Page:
Your doctor may order one or more imaging tests that can detect the loss of myelin (demyelination) in affected regions of the brain. These may include:
Magnetic resonance imaging (MRI), a technology that uses radio waves and a magnetic field to produce detailed 3-D images
Computerized tomography (CT), a specialized X-ray technology that produces 2-D images
Nerve conduction study
A nerve conduction study assesses the rate at which nerves conduct a signal — essentially how quickly they can send a message. A special device measures the time it takes an electrical impulse to travel from one point on the body to another. When myelin is impaired, nerve conduction is slower.
A genetic test may be done with a blood sample to confirm a diagnosis. There are variant forms of the mutated gene that results in Krabbe disease. The particular type of mutation may provide some clues regarding the expected course of the disease.
In some states, a screening test for Krabbe disease is part of a standard set of assessments for newborns. The initial screening test measures GALC enzyme activity. If the enzyme activity is found to be low, follow-up GALC tests and genetic tests are conducted.
The use of newborn screening tests is relatively new. Researchers are still working to understand how best to use these tests, how well the tests lead to an accurate diagnosis and how well they predict the course of the disease.
Studies to date suggest that identifying markers for Krabbe disease before symptoms appear may create a unique treatment window. A treatment procedure called stem cell transplantation may improve the course of Krabbe disease when administered in the first weeks of life.
For infants who have already developed symptoms of Krabbe disease, there is currently no treatment that can change the course of the disease. Treatment, therefore, focuses on managing symptoms and providing supportive care. Interventions may include the following:
Anticonvulsant medications to manage seizures
Drugs to ease muscle spasticity and irritability
Physical therapy to minimize deterioration of muscle tone
Nutritional support, such as the use of a tube to deliver fluids and nutrients directly into the stomach (gastric tube)
Interventions for older children or adults with less severe forms of the disease may include:
Physical therapy to minimize deterioration of muscle tone
Occupational therapy to achieve as much independence as possible with daily activities
Stem cell transplantation
Hematopoietic stem cells are specialized cells that can develop into all of the different types of blood cells in the body. These stem cells are also the source of microglia, specialized debris-eating cells that take up residence in the nervous system. In Krabbe disease, microglia are transformed into toxic globoid cells.
In stem cell transplantation, donor stem cells are delivered into the recipient's bloodstream through a tube called a central venous catheter. The donor stem cells help the body produce healthy microglia that can populate the nervous system and deliver functioning GALC enzymes. This treatment may help restore some degree of normal myelin production and maintenance.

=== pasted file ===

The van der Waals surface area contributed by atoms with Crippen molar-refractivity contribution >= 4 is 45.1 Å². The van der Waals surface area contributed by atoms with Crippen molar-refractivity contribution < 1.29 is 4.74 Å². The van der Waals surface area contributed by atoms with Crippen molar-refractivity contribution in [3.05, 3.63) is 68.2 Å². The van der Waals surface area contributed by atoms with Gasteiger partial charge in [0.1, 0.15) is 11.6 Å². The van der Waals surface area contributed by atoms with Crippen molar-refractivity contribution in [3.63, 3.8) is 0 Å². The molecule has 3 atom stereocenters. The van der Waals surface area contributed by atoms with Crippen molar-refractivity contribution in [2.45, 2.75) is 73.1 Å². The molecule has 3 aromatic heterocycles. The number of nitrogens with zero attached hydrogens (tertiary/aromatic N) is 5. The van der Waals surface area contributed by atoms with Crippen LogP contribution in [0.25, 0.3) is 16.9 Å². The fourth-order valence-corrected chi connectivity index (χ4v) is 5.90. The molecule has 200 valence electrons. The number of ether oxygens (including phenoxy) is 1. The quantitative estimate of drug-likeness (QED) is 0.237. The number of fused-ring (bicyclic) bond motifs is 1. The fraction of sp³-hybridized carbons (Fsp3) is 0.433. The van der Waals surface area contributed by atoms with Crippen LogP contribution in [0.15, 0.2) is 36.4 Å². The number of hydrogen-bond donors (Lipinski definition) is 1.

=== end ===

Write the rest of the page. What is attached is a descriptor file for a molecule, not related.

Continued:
This therapy may improve outcomes in infants if treatment begins before the onset of symptoms — that is, when a diagnosis results from a newborn screening test. Current evidence suggests that stem cell transplantation is most effective when started before an infant reaches 2 weeks of age.
Studies have found that pre-symptomatic children treated with stem cell transplantation may have slower disease progression and improved quality — and length — of life, compared with children who don't receive stem cell transplantation before symptoms develop. However, infants who have stem cell transplants before symptoms appear still develop significant difficulties with speech, walking and other motor skills during childhood.
Older children and adults with mild symptoms of Krabbe disease also may benefit from this treatment. As with infants, the severity of symptoms at the time of stem cell transplantation affects treatment outcomes.
Coping and support
Organizations that offer support, educational resources, networking opportunities and services to families dealing with Krabbe disease include the following:
United Leukodystrophy Foundation
Preparing for an appointment
In some cases, Krabbe disease is diagnosed in newborns with screening tests before symptoms appear. Conversations with your child's doctor and a specialist in nervous system disorders (neurologist) would begin as soon as a diagnosis is confirmed. In most cases, however, the onset of symptoms triggers an exploration of possible causes.
It's important to take your child to all regularly scheduled well-baby visits and annual appointments during childhood. These visits are an opportunity for your child's doctor to monitor your child's development in key areas, including:
Age-appropriate motor skills
Sensory abilities — vision, hearing and touch
Questions you should be prepared to answer during regular checkups might include the following:
What concerns do you have about your child's growth or development?
How well does he or she eat?
How does your child respond to touch?
Is your child reaching certain milestones in development, such as rolling over, pushing up, sitting up, crawling, walking or speaking?
Preparing for other doctor visits
If you're seeing your doctor because of the recent onset of symptoms, you'll likely start by seeing your general practitioner or your child's pediatrician. After an initial evaluation, your doctor may refer you to a neurologist.
Be prepared to answer the following questions about your symptoms or on your child's behalf:
What signs or symptoms have you noticed? When did they begin?
Have these signs or symptoms changed over time?
Do you notice any changes in your child's attentiveness?
Has your child had a fever?
Have you noticed unusual or excessive irritability?
Have you noticed changes in eating habits?
Questions especially for older children or adults may include:
Has your child experienced any changes in school performance?
Have you experienced difficulty with normal tasks or job-related work?
Are you or is your child being treated for any other medical conditions?
Have you or your child recently begun a new medication?